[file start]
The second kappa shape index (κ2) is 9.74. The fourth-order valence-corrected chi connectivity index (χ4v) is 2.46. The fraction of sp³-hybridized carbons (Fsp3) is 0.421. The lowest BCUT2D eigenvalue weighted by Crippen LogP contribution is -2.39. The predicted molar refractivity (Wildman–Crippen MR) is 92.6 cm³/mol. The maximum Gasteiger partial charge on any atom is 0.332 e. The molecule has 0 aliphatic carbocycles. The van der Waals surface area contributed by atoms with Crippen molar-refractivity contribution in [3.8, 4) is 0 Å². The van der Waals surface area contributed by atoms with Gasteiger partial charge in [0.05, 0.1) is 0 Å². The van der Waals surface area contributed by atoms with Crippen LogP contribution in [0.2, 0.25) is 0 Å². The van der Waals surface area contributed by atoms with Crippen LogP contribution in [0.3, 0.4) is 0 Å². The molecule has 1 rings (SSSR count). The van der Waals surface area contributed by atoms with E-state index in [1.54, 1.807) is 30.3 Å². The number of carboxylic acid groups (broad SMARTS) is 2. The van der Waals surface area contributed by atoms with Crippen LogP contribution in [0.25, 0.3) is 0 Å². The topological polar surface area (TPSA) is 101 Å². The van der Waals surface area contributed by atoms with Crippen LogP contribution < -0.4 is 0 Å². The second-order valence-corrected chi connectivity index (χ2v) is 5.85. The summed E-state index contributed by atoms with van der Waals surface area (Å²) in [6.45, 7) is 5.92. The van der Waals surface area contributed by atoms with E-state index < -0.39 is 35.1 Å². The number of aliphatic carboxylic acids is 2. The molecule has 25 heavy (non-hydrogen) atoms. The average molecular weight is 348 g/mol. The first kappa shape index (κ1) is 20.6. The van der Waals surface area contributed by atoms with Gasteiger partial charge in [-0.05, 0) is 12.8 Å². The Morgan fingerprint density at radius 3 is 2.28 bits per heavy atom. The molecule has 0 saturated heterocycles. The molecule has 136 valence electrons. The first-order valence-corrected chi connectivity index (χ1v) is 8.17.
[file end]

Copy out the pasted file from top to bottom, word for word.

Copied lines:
The second kappa shape index (κ2) is 9.74. The fourth-order valence-corrected chi connectivity index (χ4v) is 2.46. The fraction of sp³-hybridized carbons (Fsp3) is 0.421. The lowest BCUT2D eigenvalue weighted by Crippen LogP contribution is -2.39. The predicted molar refractivity (Wildman–Crippen MR) is 92.6 cm³/mol. The maximum Gasteiger partial charge on any atom is 0.332 e. The molecule has 0 aliphatic carbocycles. The van der Waals surface area contributed by atoms with Crippen molar-refractivity contribution in [3.8, 4) is 0 Å². The van der Waals surface area contributed by atoms with Gasteiger partial charge in [0.05, 0.1) is 0 Å². The van der Waals surface area contributed by atoms with Crippen LogP contribution in [0.2, 0.25) is 0 Å². The van der Waals surface area contributed by atoms with Crippen LogP contribution in [0.3, 0.4) is 0 Å². The molecule has 1 rings (SSSR count). The van der Waals surface area contributed by atoms with E-state index in [1.54, 1.807) is 30.3 Å². The number of carboxylic acid groups (broad SMARTS) is 2. The van der Waals surface area contributed by atoms with Crippen LogP contribution in [0.25, 0.3) is 0 Å². The topological polar surface area (TPSA) is 101 Å². The van der Waals surface area contributed by atoms with Crippen LogP contribution < -0.4 is 0 Å². The second-order valence-corrected chi connectivity index (χ2v) is 5.85. The summed E-state index contributed by atoms with van der Waals surface area (Å²) in [6.45, 7) is 5.92. The van der Waals surface area contributed by atoms with E-state index < -0.39 is 35.1 Å². The number of aliphatic carboxylic acids is 2. The molecule has 25 heavy (non-hydrogen) atoms. The average molecular weight is 348 g/mol. The first kappa shape index (κ1) is 20.6. The van der Waals surface area contributed by atoms with Gasteiger partial charge in [-0.05, 0) is 12.8 Å². The Morgan fingerprint density at radius 3 is 2.28 bits per heavy atom. The molecule has 0 saturated heterocycles. The molecule has 136 valence electrons. The first-order valence-corrected chi connectivity index (χ1v) is 8.17.